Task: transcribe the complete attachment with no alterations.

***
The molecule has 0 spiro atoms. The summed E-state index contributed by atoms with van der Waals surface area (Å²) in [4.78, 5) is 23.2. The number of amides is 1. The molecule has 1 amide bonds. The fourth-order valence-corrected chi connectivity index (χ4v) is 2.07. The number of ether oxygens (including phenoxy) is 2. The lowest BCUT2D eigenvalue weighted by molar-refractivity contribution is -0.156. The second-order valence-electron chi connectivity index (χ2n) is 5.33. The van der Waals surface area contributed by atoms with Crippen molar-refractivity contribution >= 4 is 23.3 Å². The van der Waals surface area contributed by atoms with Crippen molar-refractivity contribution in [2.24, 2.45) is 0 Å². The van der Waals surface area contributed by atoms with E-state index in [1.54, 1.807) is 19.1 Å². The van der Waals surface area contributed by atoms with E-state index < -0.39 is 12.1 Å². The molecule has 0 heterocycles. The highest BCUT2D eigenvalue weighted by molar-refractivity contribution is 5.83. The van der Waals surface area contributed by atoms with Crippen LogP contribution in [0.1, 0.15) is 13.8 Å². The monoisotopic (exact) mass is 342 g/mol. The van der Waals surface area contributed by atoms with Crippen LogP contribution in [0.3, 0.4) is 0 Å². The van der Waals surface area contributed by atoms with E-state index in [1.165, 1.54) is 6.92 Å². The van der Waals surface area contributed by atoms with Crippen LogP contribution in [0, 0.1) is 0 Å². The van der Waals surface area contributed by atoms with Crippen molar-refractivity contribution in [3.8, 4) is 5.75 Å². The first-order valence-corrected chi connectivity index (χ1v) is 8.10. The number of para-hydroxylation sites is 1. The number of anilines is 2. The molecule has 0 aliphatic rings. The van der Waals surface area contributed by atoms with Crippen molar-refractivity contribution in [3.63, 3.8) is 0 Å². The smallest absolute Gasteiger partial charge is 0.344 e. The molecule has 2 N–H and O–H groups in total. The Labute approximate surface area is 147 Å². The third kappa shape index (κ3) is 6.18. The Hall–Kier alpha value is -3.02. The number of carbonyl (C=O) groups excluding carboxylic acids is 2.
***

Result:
The molecule has 0 spiro atoms. The summed E-state index contributed by atoms with van der Waals surface area (Å²) in [4.78, 5) is 23.2. The number of amides is 1. The molecule has 1 amide bonds. The fourth-order valence-corrected chi connectivity index (χ4v) is 2.07. The number of ether oxygens (including phenoxy) is 2. The lowest BCUT2D eigenvalue weighted by molar-refractivity contribution is -0.156. The second-order valence-electron chi connectivity index (χ2n) is 5.33. The van der Waals surface area contributed by atoms with Crippen molar-refractivity contribution >= 4 is 23.3 Å². The van der Waals surface area contributed by atoms with Crippen molar-refractivity contribution in [2.24, 2.45) is 0 Å². The van der Waals surface area contributed by atoms with E-state index in [1.54, 1.807) is 19.1 Å². The van der Waals surface area contributed by atoms with E-state index < -0.39 is 12.1 Å². The molecule has 0 heterocycles. The highest BCUT2D eigenvalue weighted by molar-refractivity contribution is 5.83. The van der Waals surface area contributed by atoms with Crippen LogP contribution in [0.1, 0.15) is 13.8 Å². The monoisotopic (exact) mass is 342 g/mol. The van der Waals surface area contributed by atoms with Crippen LogP contribution in [0.3, 0.4) is 0 Å². The van der Waals surface area contributed by atoms with E-state index in [1.165, 1.54) is 6.92 Å². The van der Waals surface area contributed by atoms with Crippen LogP contribution in [0, 0.1) is 0 Å². The van der Waals surface area contributed by atoms with Crippen molar-refractivity contribution in [3.8, 4) is 5.75 Å². The first-order valence-corrected chi connectivity index (χ1v) is 8.10. The number of para-hydroxylation sites is 1. The number of anilines is 2. The molecule has 0 aliphatic rings. The van der Waals surface area contributed by atoms with Crippen molar-refractivity contribution in [3.63, 3.8) is 0 Å². The smallest absolute Gasteiger partial charge is 0.344 e. The molecule has 2 N–H and O–H groups in total. The Labute approximate surface area is 147 Å². The third kappa shape index (κ3) is 6.18. The Hall–Kier alpha value is -3.02. The number of carbonyl (C=O) groups excluding carboxylic acids is 2.